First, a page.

We have a gift for you guys it’s called, three mistakes that will end your relationships and three gifts that will save it. We want you to learn from all the mistakes we’ve made. If you learn from other people’s mistakes, you’re a lot smarter because you’re cutting the huge bridge to the next level in your relationship. The link to get that free gift is  www.extraordinaryrelationships.love.

When you opt-in and also give us your email, we promise to add a ton of value to your life once a month, twice a month. We write amazing blogs on relationships and videos and then you will also be the first to find out about our retreat.

Wonderful. Dave and Yvette Ulloa, I love you guys. Thank you so much for being here.

D: We love you too, Orion.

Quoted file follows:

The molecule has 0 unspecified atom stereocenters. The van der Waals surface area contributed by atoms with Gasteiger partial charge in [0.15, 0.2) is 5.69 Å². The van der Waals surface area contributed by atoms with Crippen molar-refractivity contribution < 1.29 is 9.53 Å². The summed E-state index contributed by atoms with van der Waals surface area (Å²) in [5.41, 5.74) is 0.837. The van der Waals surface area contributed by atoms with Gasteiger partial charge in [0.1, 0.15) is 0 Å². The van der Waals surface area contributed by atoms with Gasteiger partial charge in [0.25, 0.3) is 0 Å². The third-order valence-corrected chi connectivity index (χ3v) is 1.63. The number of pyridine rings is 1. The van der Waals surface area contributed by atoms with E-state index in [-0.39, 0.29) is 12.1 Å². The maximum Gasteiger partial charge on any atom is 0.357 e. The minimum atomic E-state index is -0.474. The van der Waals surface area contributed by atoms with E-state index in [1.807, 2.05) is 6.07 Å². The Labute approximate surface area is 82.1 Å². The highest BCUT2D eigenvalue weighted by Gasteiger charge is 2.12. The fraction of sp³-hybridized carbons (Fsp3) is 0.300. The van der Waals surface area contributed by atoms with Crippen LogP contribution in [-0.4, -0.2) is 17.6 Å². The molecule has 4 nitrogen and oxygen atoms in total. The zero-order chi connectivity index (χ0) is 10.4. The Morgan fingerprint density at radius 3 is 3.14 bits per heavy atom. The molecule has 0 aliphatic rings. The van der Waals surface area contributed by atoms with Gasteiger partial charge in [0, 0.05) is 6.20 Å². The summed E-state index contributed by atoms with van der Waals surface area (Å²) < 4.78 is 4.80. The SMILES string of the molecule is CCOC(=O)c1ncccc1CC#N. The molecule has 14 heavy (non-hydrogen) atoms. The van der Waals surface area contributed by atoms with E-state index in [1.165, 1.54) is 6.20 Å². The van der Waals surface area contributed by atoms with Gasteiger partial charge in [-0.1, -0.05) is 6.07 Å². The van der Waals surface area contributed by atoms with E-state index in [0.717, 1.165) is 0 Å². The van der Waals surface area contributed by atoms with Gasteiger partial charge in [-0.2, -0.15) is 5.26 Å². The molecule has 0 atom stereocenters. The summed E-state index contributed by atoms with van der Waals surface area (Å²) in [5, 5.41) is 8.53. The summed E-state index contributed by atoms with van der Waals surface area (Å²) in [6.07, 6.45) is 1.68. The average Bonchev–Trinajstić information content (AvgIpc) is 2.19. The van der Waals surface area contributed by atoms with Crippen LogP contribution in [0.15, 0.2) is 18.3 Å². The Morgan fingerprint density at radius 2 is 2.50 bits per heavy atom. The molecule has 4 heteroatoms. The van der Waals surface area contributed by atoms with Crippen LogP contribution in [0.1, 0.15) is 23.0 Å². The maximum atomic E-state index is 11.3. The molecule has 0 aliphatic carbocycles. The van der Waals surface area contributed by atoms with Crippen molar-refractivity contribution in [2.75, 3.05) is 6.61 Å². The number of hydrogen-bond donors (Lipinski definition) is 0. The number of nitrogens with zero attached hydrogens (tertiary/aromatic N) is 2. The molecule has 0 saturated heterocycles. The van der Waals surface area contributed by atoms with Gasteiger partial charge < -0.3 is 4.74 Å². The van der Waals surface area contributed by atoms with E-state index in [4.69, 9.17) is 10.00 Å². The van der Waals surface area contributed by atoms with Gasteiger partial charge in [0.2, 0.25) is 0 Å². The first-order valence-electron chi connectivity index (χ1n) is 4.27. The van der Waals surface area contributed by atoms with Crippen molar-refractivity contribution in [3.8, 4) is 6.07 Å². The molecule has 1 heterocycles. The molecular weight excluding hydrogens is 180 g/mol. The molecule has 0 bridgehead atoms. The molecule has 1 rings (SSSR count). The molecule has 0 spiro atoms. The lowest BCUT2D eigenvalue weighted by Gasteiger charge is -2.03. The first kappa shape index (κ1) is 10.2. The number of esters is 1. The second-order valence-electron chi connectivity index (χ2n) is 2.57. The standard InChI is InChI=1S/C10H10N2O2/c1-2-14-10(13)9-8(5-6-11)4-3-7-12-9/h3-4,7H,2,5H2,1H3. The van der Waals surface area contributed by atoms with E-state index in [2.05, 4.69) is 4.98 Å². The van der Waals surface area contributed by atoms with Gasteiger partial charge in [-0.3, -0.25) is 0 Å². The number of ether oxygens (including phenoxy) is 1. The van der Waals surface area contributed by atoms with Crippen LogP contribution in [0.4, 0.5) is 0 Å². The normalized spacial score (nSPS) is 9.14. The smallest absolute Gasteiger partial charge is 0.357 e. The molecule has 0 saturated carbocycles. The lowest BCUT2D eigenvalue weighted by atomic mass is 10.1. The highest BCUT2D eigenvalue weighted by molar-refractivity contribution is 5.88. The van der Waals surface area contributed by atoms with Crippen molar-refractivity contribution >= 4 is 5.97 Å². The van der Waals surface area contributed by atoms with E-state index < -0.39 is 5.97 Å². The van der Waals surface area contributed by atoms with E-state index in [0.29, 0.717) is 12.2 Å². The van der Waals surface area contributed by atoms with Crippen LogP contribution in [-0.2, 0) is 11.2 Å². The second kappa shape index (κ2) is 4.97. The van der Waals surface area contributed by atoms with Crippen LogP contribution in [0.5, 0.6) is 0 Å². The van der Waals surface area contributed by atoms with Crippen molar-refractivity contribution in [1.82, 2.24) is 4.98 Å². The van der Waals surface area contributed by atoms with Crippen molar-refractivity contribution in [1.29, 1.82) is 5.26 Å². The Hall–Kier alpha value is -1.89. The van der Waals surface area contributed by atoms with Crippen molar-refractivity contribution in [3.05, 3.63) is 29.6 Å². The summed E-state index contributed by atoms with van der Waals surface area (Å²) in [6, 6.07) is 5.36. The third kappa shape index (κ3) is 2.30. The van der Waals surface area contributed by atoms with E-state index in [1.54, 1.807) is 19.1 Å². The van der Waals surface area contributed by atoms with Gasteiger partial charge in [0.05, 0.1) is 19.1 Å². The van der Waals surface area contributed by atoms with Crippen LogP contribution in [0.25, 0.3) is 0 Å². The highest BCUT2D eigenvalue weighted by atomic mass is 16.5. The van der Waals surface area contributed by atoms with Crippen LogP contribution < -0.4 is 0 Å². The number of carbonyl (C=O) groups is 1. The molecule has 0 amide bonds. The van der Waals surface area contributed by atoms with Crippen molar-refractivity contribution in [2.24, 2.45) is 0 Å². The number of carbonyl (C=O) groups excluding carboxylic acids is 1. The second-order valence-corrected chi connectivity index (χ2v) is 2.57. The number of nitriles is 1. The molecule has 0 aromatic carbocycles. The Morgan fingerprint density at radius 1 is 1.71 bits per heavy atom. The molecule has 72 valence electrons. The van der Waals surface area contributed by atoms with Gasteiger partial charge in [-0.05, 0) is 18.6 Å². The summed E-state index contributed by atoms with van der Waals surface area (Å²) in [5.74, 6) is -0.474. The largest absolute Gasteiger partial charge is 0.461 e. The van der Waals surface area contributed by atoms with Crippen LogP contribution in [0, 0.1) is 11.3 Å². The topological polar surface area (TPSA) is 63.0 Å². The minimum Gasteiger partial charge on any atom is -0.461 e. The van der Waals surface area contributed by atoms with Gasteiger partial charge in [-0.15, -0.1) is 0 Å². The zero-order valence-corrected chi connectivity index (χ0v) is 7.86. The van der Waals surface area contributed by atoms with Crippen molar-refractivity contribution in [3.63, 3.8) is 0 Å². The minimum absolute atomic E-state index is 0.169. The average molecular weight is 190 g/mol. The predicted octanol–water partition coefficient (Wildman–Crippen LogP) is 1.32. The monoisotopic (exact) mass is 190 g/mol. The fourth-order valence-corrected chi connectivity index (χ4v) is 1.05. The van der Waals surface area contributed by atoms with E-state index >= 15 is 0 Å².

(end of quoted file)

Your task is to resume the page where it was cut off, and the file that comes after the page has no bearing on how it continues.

I’m so blessed to have you in my life. I’m so blessed that you shared this incredible knowledge with everybody who’s listening. I really appreciate you.

D: Thank you so much for having us, Orion.

Y: We love you and we are so proud of you. Incredible job with your podcast.

D: Yes, thank you so much.

And thank you, listeners. Remember to be authentic, embrace yourself, continue your growth, grow together with your partner, and have a stellar life. This is Orion. Until next time.

Your Checklist of Actions to Take

Commit to being your best selves in the relationship. Focus on growth both as individuals and as a couple by educating yourself via books, courses, and other teachings.
✓ Appreciate that your significant other is different from you. Take time to learn about the things they value and the principles they believe in, and respect their personal space.
Never make your partner feel as if they are taken for granted. Make an effort to remind them how much they mean to you every day. Even the smallest compliment will show them how much you value your relationship.